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Fall protection installation: what does a specialist installer look like

Published: 29 March 2019 - Victoria White

The installation of fall protection systems can, unfortunately, be perceived as an inconvenience or, worse yet, an opportunity for cost-cutting. Fall protection equipment is vital to the safety of those that work at height but can count for little if incorrectly installed. When lives are at stake you don’t get a second chance to make the right decision. That’s why it’s beneficial to partner with quality installers that can fully support you from the output, says Stuart Pierpoint, UK sales manager at HCL Safety.

What does a quality installation look like?

First and foremost, a quality installer should offer a range of installation options and be capable of accurately tailoring their services to suit each project’s unique requirements. After all, no two installations are the same and can often be dependent on the system specified and on-site practicalities. To effectively counteract potentially unexpected challenges and each project’s nuances, the installer should always be appropriately trained, competent, and experienced.

Partnering with a quality installer also means that you receive much more than just the installation itself. You’re buying into a complete 360-degree offering, from the initial concept of design to pricing, to certification, servicing, and training. Covering all these things with one dependable partner can give you peace of mind and helps maintain consistency of quality.

Issues surrounding poor installation

Poor installation can cause many potential issues, all of which can lead to life-changing injuries or even fatalities. This is tragically demonstrated by the fact that falls from height remain the leading cause of workplace fatalities, according to HSE statistics – not to mention the negative impact on your business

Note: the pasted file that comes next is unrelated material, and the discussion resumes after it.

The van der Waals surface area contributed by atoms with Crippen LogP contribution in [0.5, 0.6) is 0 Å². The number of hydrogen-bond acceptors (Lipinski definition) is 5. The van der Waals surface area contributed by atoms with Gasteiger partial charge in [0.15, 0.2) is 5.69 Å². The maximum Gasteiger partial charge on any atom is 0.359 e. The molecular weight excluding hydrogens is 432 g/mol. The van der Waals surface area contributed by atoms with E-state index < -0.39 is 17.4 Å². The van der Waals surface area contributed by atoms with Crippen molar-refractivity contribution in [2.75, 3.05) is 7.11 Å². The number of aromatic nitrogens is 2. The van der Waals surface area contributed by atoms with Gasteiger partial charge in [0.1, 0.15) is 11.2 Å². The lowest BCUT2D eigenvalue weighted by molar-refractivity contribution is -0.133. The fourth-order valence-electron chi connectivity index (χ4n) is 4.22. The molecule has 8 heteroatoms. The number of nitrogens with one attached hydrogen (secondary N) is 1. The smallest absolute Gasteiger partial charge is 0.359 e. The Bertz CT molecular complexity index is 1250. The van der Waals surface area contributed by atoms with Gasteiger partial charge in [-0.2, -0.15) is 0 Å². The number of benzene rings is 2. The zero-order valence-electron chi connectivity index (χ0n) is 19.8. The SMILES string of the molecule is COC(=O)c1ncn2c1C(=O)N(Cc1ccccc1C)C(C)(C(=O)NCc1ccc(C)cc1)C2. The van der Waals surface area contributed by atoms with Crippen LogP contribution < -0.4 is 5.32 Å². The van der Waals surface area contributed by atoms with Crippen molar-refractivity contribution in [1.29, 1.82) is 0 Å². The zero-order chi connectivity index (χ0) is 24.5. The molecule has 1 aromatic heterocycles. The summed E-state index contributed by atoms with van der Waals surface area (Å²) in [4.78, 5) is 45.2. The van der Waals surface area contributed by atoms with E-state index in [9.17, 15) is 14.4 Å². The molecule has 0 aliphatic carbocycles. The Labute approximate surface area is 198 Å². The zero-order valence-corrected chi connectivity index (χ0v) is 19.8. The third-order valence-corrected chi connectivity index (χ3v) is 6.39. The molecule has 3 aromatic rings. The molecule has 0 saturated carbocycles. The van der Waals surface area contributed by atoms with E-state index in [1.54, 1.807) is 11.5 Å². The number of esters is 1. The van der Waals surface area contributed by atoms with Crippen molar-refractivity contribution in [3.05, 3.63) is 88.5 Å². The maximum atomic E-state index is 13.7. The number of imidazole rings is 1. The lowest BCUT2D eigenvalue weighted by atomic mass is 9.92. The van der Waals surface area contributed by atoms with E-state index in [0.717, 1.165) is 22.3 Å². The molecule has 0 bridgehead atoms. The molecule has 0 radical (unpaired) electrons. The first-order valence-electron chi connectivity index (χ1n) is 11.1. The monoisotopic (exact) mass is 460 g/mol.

Fundamentally, bad installations come down to a lack of experience and competence which can culminate in a lack of attention to detail and/or poor planning and design at the outset. For instance, installing lifelines across roof lights or too close to an edge for a fall restraint application are mistakes which can have serious consequences and put operatives in dangerous situations that are often completely avoidable.

New build vs. retrofit

Typically, when faced with installing a system on a new build, there is a greater understanding of the building design, materials used, the fixing theory and the likely load requirements of a system. While this makes installation somewhat more straightforward, it’s the installer’s responsibility to keep the project compliant at each stage, from specification and contract stage, right through to installation and aftercare services. Any mistakes or inaccuracies could lead to increased costs or delayed projects.

With retrofit projects, installers normally have less information at their disposal. It’s therefore crucial that they conduct a thorough site survey before any work commences. Understanding the unique characteristics of the building will help the installer accurately propose the right fall protection solution at hand.

Fulfil your obligation

Your responsibility to provide a safe working environment does not end when you specify a fall protection system. Firstly, not all fall protection systems are made equal. Carry out research and consult professionals to make sure that you’re installing the very best solution for the job at hand. Fall protection systems can often be let down by installation and in the wrong hands the risks are potentially catastrophic. Be sure to partner with fall protection specialists offering a quality end-to-end service. Doing so will help ensure that you’re not only fulfilling your safety obligation, but your ethical one too.

Source: Industrial Compliance


 
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